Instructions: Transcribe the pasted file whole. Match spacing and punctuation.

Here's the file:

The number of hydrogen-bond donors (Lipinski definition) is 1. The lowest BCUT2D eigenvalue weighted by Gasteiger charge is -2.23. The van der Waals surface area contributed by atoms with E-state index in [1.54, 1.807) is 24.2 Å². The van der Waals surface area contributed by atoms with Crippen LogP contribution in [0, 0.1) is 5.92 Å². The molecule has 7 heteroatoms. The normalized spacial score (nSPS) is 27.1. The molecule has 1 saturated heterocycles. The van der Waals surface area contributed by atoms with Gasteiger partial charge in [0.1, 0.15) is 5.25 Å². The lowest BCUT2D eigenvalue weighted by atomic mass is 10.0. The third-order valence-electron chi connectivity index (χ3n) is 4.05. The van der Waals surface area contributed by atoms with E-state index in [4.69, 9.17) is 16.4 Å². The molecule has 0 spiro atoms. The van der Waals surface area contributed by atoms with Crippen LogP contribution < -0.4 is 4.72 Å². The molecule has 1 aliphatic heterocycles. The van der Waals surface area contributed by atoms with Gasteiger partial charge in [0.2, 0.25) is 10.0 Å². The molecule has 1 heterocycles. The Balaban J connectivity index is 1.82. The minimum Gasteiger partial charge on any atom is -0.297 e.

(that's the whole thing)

The number of hydrogen-bond donors (Lipinski definition) is 1. The lowest BCUT2D eigenvalue weighted by Gasteiger charge is -2.23. The van der Waals surface area contributed by atoms with E-state index in [1.54, 1.807) is 24.2 Å². The van der Waals surface area contributed by atoms with Crippen LogP contribution in [0, 0.1) is 5.92 Å². The molecule has 7 heteroatoms. The normalized spacial score (nSPS) is 27.1. The molecule has 1 saturated heterocycles. The van der Waals surface area contributed by atoms with Gasteiger partial charge in [0.1, 0.15) is 5.25 Å². The lowest BCUT2D eigenvalue weighted by atomic mass is 10.0. The third-order valence-electron chi connectivity index (χ3n) is 4.05. The van der Waals surface area contributed by atoms with E-state index in [4.69, 9.17) is 16.4 Å². The molecule has 0 spiro atoms. The van der Waals surface area contributed by atoms with Crippen LogP contribution < -0.4 is 4.72 Å². The molecule has 1 aliphatic heterocycles. The van der Waals surface area contributed by atoms with Gasteiger partial charge in [0.2, 0.25) is 10.0 Å². The molecule has 1 heterocycles. The Balaban J connectivity index is 1.82. The minimum Gasteiger partial charge on any atom is -0.297 e.